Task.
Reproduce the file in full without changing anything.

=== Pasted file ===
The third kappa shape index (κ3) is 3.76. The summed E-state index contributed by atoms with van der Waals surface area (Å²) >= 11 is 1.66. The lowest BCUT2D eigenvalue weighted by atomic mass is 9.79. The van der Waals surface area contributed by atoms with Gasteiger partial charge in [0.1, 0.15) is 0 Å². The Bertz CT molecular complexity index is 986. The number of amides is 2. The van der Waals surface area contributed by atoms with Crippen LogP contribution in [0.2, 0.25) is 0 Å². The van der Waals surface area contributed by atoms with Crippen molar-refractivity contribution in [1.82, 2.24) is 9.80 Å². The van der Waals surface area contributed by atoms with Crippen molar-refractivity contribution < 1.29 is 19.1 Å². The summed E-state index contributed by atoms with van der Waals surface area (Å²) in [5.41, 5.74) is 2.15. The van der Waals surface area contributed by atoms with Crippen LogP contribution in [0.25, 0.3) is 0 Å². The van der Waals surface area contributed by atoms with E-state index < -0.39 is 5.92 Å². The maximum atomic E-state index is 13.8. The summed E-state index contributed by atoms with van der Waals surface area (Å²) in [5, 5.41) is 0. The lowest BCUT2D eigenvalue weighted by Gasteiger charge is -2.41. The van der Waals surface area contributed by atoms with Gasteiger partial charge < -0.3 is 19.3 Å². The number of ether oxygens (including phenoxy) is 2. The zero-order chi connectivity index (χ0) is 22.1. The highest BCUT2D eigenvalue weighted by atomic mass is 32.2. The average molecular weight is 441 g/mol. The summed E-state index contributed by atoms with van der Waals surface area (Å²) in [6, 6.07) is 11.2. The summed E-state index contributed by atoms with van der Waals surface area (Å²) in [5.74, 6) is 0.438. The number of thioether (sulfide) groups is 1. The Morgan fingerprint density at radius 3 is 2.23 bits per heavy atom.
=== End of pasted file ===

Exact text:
The third kappa shape index (κ3) is 3.76. The summed E-state index contributed by atoms with van der Waals surface area (Å²) >= 11 is 1.66. The lowest BCUT2D eigenvalue weighted by atomic mass is 9.79. The van der Waals surface area contributed by atoms with Gasteiger partial charge in [0.1, 0.15) is 0 Å². The Bertz CT molecular complexity index is 986. The number of amides is 2. The van der Waals surface area contributed by atoms with Crippen LogP contribution in [0.2, 0.25) is 0 Å². The van der Waals surface area contributed by atoms with Crippen molar-refractivity contribution in [1.82, 2.24) is 9.80 Å². The van der Waals surface area contributed by atoms with Crippen molar-refractivity contribution < 1.29 is 19.1 Å². The summed E-state index contributed by atoms with van der Waals surface area (Å²) in [5.41, 5.74) is 2.15. The van der Waals surface area contributed by atoms with Crippen LogP contribution in [0.25, 0.3) is 0 Å². The van der Waals surface area contributed by atoms with E-state index < -0.39 is 5.92 Å². The maximum atomic E-state index is 13.8. The summed E-state index contributed by atoms with van der Waals surface area (Å²) in [5, 5.41) is 0. The lowest BCUT2D eigenvalue weighted by Gasteiger charge is -2.41. The van der Waals surface area contributed by atoms with Gasteiger partial charge < -0.3 is 19.3 Å². The number of ether oxygens (including phenoxy) is 2. The zero-order chi connectivity index (χ0) is 22.1. The highest BCUT2D eigenvalue weighted by atomic mass is 32.2. The average molecular weight is 441 g/mol. The summed E-state index contributed by atoms with van der Waals surface area (Å²) in [6, 6.07) is 11.2. The summed E-state index contributed by atoms with van der Waals surface area (Å²) in [5.74, 6) is 0.438. The number of thioether (sulfide) groups is 1. The Morgan fingerprint density at radius 3 is 2.23 bits per heavy atom.